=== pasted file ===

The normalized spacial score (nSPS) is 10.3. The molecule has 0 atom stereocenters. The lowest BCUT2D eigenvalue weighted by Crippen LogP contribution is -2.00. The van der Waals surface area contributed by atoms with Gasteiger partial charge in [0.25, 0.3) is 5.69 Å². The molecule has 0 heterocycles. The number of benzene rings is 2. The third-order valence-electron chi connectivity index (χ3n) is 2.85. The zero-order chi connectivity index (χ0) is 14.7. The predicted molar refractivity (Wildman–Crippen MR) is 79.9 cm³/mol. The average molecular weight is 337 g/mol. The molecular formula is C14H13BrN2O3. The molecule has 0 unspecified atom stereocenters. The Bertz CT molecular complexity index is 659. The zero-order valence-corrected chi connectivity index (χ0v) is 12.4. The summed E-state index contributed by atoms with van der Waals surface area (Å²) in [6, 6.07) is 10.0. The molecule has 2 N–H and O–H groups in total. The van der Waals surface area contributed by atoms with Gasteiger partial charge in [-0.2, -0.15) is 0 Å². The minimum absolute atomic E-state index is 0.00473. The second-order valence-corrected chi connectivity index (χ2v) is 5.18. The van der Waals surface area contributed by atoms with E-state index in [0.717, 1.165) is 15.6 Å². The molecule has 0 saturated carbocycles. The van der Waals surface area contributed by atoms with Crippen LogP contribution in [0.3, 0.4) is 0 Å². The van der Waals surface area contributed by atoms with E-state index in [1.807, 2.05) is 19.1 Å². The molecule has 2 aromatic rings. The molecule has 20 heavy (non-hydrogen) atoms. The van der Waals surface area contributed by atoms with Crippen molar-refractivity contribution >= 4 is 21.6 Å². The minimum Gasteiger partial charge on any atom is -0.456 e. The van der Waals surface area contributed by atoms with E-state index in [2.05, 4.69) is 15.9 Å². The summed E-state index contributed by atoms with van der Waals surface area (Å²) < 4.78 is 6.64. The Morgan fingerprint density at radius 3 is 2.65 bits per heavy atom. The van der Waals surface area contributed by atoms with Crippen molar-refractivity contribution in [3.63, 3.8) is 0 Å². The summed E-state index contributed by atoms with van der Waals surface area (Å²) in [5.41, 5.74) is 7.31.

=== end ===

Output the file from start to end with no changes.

The normalized spacial score (nSPS) is 10.3. The molecule has 0 atom stereocenters. The lowest BCUT2D eigenvalue weighted by Crippen LogP contribution is -2.00. The van der Waals surface area contributed by atoms with Gasteiger partial charge in [0.25, 0.3) is 5.69 Å². The molecule has 0 heterocycles. The number of benzene rings is 2. The third-order valence-electron chi connectivity index (χ3n) is 2.85. The zero-order chi connectivity index (χ0) is 14.7. The predicted molar refractivity (Wildman–Crippen MR) is 79.9 cm³/mol. The average molecular weight is 337 g/mol. The molecular formula is C14H13BrN2O3. The molecule has 0 unspecified atom stereocenters. The Bertz CT molecular complexity index is 659. The zero-order valence-corrected chi connectivity index (χ0v) is 12.4. The summed E-state index contributed by atoms with van der Waals surface area (Å²) in [6, 6.07) is 10.0. The molecule has 2 N–H and O–H groups in total. The van der Waals surface area contributed by atoms with Gasteiger partial charge in [-0.2, -0.15) is 0 Å². The minimum absolute atomic E-state index is 0.00473. The second-order valence-corrected chi connectivity index (χ2v) is 5.18. The van der Waals surface area contributed by atoms with E-state index in [0.717, 1.165) is 15.6 Å². The molecule has 0 saturated carbocycles. The van der Waals surface area contributed by atoms with Crippen LogP contribution in [0.3, 0.4) is 0 Å². The van der Waals surface area contributed by atoms with E-state index in [1.807, 2.05) is 19.1 Å². The molecule has 2 aromatic rings. The molecule has 20 heavy (non-hydrogen) atoms. The van der Waals surface area contributed by atoms with Crippen molar-refractivity contribution >= 4 is 21.6 Å². The minimum Gasteiger partial charge on any atom is -0.456 e. The van der Waals surface area contributed by atoms with E-state index in [2.05, 4.69) is 15.9 Å². The summed E-state index contributed by atoms with van der Waals surface area (Å²) < 4.78 is 6.64. The Morgan fingerprint density at radius 3 is 2.65 bits per heavy atom. The van der Waals surface area contributed by atoms with Crippen molar-refractivity contribution in [3.63, 3.8) is 0 Å². The summed E-state index contributed by atoms with van der Waals surface area (Å²) in [5.41, 5.74) is 7.31.